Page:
We’re always on the hunt for the ultimate #girlbosses, whether they’re women ruling the tech scene or crushing it on the culinary front. This week, we’re chatting with our first Career Muse, Alix Pietrafesa, better known as Alix of Bohemia. For any aspiring designer, artist or boho-chic fashionista, this up-and-coming designer is one to watch. Alix shared with us the highs and lows of her fashion journey, which she says was an accident.
While attending college at Saint Andrews in Scotland, Alix bought a sewing machine to use as a creative outlet, since there wasn’t a studio art program available. Drawing inspiration from the melange of international styles around her, she started to combine styles with fashion inspired by her favorite art history era: post-war Bohemian Paris. As she developed her pieces, her classmates began buying the clothes she made off her back.
Post graduation, she moved to NYC and got a job in fashion. She hated everything about it, from the politics and craftsmanship to the unbreakable fashion calendar. After uninspired days at work, she would stay up all night making her international, bohemian-inspired jackets, which she’d sell as soon as she made them.
After splitting her time between work and her passion, Alix decided it was time to go back to Europe. She advertised a trunk show of her jackets and made enough money to buy a one-way ticket to London. She didn’t stay there long, though. Four weeks after her return, she fell in love and moved to Hong Kong, where she continued her double life. By day, she was the manager of a contemporary art gallery, and at night, she designed clothes.
On a visit with her mother, she came across a giant portrait of Ann of Bohemia that her mother said reminded her of Alix. That’s when Alix of Bohemia was born. Alix decided to blog about her international travels and clothes-making, calling herself “Alix of Bohemia.” She designed each and every jacket to be unique, tying it to a place and a story. Each piece carried the same intention: “A good jacket can take you anywhere.”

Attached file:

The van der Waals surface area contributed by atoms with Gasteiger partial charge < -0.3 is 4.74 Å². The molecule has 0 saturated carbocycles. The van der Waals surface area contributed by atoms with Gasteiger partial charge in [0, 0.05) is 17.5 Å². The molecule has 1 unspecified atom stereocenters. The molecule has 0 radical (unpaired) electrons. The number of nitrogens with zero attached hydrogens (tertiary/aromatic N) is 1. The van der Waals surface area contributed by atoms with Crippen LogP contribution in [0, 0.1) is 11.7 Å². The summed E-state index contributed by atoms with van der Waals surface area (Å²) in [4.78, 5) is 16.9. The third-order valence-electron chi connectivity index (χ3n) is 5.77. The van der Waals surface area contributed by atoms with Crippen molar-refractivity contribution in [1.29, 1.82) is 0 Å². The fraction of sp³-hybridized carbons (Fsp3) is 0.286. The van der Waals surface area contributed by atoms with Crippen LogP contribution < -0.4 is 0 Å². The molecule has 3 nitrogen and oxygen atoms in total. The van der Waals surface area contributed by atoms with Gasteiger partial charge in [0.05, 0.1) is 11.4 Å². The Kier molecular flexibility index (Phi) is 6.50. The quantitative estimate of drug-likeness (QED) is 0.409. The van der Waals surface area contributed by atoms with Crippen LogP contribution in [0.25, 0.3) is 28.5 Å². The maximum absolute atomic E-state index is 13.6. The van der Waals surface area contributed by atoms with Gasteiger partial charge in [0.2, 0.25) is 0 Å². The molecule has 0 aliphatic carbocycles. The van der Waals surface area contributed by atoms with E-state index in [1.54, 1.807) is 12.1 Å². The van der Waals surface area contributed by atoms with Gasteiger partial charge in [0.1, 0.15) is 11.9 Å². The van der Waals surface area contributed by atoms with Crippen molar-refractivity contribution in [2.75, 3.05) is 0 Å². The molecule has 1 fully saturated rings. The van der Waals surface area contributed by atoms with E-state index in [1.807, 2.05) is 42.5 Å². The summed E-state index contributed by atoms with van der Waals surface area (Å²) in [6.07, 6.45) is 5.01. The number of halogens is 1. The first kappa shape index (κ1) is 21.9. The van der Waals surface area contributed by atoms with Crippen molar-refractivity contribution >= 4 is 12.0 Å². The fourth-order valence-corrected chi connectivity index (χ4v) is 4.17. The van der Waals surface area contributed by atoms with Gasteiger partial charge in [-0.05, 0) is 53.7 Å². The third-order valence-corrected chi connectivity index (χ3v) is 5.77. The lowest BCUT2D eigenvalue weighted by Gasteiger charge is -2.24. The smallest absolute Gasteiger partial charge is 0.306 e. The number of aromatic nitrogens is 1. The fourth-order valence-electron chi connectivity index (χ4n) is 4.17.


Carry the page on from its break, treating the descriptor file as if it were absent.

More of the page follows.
The Bohemia jackets began to sell so well that Alix decided to pursue it full time, even though it meant leaving her boyfriend and Hong Kong behind. Still, she had to prove to herself that Bohemia could stand on its own. Today, Alix is back in New York and doing NYC fashion her own way: She doesn’t follow the fashion calendar, doesn’t advertise and is not beholden to investors. She only buys the supplies she can afford. Last fall, her unique and heartfelt approach earned her a feature in Vogue and partnerships with Moda Operandi and Bergdorf Goodman.
Says Alix of her journey, “It’s a very lucky and fortunate path. It’s difficult to be self-sustaining, while also being able to live and eat. I work on the floor and compose everything spontaneously, inspired by making a good product for the community around me. Not everyone can buy a painting, but you have to wear clothes.”
Q+A With Alix of Bohemia
B+C: What has been the peak of becoming Alix of Bohemia?
AP: It’s always such a thrill to see clients excited to wear my stuff. When I sold in Bergdorf Goodman in New York City this past fall, and they brought out my sign, it felt real.
B+C: What has been the valley of becoming Alix of Bohemia?
AP: When I was living in London in my work studio, and there was no shower or hot water in the sinks. I would sneak into a local social club to shower.
B+C: What’s the best piece of advice you’ve ever received?
AP: Be focused and be consistent. Be very sure and focused on your vision, even if you don’t know what the end goal looks like. Ultimately, the consistency and focus will amount to something.
B+C: Who is your style icon?
AP: Oh my gosh. So many. My mother is the most glamorous and inspiring person ever: She would always pair the most surprising things together and look insanely gorgeous. I also love Jane Birkin, Keith Richards, Patti Smith. Women who are confident in who they are and don’t care what you think are the types of women I admire.
B+C: Which Alix of Bohemia jacket is your favorite?
AP: I don’t really own a jacket of my own. I recently made a jacket of 100 year-old Afghani fringe. It’s humbling and I feel like I am wearing a piece of history. I hope to be able to keep it.